THIS, THIS IS MINE - MELBOURNE
THIS, THIS IS MINE, The Corinthian Collective performing in a house in Coburg, Fitzroy North and Melbourne CBD until 29 April 2017. Photography by Sarah Walker and Nick McKinlay Photography, above - Matilda Ridgway; below - Charles Wu
Independent theatre comes from a desire of creative folk to do more than mainstream theatre is offering, that is, to continue working. This, This is Mine written and directed by Duncan Ragg is more than “shed” theatre. The creative team at the Corinthianfoodstore wanted people to not only see their play but to have a collective, community experience – a salon; a gathering of people under the roof of an inspiring host (Ragg is that and more). The true essence of a salon is to discuss, debate and increase knowledge of the participants through conversation. So, sets the scene for this piece.
Performed in people’s houses or flats around town with invited guests, each performance differs – it has to. I was invited to the Coburg performance. Arriving at dusk and ushered down the side of a house to a backyard set up with seats and blankets, a bar, music and The Big Deep projected onto the shed in the background, the evening star looming; Melbourne’s autumn weather being kind. Ragg welcomes everyone with a jollity and conviction that is compelling. The actors mill and chat. Charles Wu gave us a few songs. The audience members – predictably, sweetly – stick to their groups.
I wondered how it was going to unfold. Wu then morphed into Lester, still with guitar in hand singing at a funeral with the evening star as his spotlight. Eva (Matilda Ridgway) joining him for a number and, unable to continue, runs out Lester follows… We (the audience) are then led by torchlight inside to a room that has been set up “theatre style”; comfy chairs, hard chairs, stools – tall people to the back – is the directive from Ragg. The show has begun.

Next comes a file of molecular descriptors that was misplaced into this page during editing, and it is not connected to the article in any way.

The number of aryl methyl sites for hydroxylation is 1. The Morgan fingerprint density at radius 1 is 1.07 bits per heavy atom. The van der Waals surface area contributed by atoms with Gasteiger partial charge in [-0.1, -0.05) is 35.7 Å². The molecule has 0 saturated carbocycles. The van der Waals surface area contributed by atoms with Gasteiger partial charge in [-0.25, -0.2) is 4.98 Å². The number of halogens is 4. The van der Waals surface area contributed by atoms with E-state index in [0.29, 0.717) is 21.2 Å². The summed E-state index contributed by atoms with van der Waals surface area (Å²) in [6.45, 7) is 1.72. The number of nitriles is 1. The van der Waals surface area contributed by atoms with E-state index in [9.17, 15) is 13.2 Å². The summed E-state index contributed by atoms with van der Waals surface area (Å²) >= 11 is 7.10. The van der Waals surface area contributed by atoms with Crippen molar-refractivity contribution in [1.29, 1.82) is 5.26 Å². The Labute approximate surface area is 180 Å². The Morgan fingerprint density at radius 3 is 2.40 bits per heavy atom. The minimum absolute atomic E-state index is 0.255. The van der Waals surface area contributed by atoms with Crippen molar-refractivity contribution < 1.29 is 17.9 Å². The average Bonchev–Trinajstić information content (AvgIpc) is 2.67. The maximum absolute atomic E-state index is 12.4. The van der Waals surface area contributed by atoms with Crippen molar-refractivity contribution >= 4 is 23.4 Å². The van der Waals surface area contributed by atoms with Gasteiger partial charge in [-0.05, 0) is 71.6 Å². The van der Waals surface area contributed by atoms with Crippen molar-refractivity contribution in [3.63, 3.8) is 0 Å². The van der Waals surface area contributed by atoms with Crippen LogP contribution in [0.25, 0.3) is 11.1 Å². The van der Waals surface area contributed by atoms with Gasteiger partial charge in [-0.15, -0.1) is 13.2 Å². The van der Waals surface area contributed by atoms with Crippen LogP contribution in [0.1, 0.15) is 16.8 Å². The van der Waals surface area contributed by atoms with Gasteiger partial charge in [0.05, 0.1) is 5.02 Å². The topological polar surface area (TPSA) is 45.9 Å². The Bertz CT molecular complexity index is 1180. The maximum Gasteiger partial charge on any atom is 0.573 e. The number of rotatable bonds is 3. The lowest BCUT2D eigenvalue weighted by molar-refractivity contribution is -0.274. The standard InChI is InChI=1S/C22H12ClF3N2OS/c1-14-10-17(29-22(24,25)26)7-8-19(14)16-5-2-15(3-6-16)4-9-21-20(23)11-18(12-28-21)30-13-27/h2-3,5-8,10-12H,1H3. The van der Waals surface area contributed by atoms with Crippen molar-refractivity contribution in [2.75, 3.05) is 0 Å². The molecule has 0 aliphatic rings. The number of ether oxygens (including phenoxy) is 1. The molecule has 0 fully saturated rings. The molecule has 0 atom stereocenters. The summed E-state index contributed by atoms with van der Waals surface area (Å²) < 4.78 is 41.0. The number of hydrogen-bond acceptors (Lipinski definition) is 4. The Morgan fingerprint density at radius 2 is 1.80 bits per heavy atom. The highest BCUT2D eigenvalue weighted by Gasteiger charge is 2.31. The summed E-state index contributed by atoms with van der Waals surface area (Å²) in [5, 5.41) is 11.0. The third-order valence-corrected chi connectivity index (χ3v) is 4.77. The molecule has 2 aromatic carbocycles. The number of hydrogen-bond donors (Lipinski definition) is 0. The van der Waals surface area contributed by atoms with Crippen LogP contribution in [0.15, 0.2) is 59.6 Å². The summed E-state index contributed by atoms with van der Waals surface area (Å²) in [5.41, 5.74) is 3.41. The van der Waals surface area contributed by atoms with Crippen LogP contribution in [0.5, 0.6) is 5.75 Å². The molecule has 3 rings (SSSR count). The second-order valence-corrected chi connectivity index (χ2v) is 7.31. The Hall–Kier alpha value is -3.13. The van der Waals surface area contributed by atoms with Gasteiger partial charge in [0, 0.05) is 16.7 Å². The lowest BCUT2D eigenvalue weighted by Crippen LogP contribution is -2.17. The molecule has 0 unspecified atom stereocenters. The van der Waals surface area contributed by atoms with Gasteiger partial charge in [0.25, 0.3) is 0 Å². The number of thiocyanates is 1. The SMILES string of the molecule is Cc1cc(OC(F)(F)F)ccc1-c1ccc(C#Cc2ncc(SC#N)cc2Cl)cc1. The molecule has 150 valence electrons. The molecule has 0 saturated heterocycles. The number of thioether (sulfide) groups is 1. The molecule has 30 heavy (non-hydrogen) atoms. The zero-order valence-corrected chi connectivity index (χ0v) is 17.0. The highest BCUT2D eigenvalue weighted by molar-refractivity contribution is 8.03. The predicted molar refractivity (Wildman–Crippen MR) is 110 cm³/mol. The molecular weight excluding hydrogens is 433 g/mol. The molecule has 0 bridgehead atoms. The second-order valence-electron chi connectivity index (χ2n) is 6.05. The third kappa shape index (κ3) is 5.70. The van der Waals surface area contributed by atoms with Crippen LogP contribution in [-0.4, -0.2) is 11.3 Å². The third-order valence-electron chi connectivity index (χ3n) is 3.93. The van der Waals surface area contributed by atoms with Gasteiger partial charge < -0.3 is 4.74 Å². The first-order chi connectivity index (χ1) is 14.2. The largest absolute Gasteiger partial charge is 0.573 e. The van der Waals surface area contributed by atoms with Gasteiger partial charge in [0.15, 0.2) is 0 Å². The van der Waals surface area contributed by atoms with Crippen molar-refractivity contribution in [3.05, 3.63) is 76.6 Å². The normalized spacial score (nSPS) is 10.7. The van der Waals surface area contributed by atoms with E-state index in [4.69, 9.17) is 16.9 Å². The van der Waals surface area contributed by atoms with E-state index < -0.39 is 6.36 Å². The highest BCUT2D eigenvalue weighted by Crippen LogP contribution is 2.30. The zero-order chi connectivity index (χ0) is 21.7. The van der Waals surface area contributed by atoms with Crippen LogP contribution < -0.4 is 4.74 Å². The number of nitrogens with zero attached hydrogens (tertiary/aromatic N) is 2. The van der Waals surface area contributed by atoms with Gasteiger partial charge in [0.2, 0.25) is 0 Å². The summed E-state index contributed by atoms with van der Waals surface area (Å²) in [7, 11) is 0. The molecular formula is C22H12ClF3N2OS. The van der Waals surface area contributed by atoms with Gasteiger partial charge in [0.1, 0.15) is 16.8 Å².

The set (Isabella Andronos & Michael Hili) is a room in a house that has been left to Eva by her father (it was his funeral). There are boxes strewn about and due to a storm, no lights. The actors use torches as their lighting, putting them in the spotlight to be seen but also to emphasise an uneasiness between them. Eva trips around looking for a beer, obviously upset by the passing of her father when Lester bursts in through the window. They are old school friends: Lester, Eva and Arc (whom you don’t see but is integral to the relationship).
It is a philosophical and political piece that delves into the psyche of the individuals. Naturalism has a cadence that takes a while for the ear catch up to. The dialogue at times fast and furious then settling, allowing the audience to catch its breath or indeed to breathe as the characters haggle and argue and hate and love and laugh and cry. A relationship that was or has become a racket. They are a crutch to one another – is it healthy? Is it a co-dependence? Ragg’s writing and the rhythm are reminiscent of Gunter Grass.
Written for Ridgway, she excels as Eva, we feel her pain. She handles getting slightly drunk in a way that doesn’t impede. Wu is equally excellent (he is also the co-artistic director of the collective and was sound designer for this production). Their final scene sees Eva hitting Les, he has over-stepped the mark. She leaves, but returns…they are and will continue to be unresolved.
Playing in different spaces around the city will change the way the actors and the play unfolds and how they act and react, but what won’t change is the essence of the piece which combines the philosophical nature of how thoughts impact and the political nature of our actions. At the end of the show, the audience are asked to stay and talk, have a drink and break bread together, listen to music. I didn’t stay. On reflection perhaps I needed to, to complete the salon experience.
Just because someone stood on this land and said, this is mine and everyone else was fool enough to believe him. You’re just a hunk of meat with a flag. Anytime I like I can step over there and carve you up and take what you got and there’s nothing you can do to stop me. You’re soft. You break. None of your talk can stop that…
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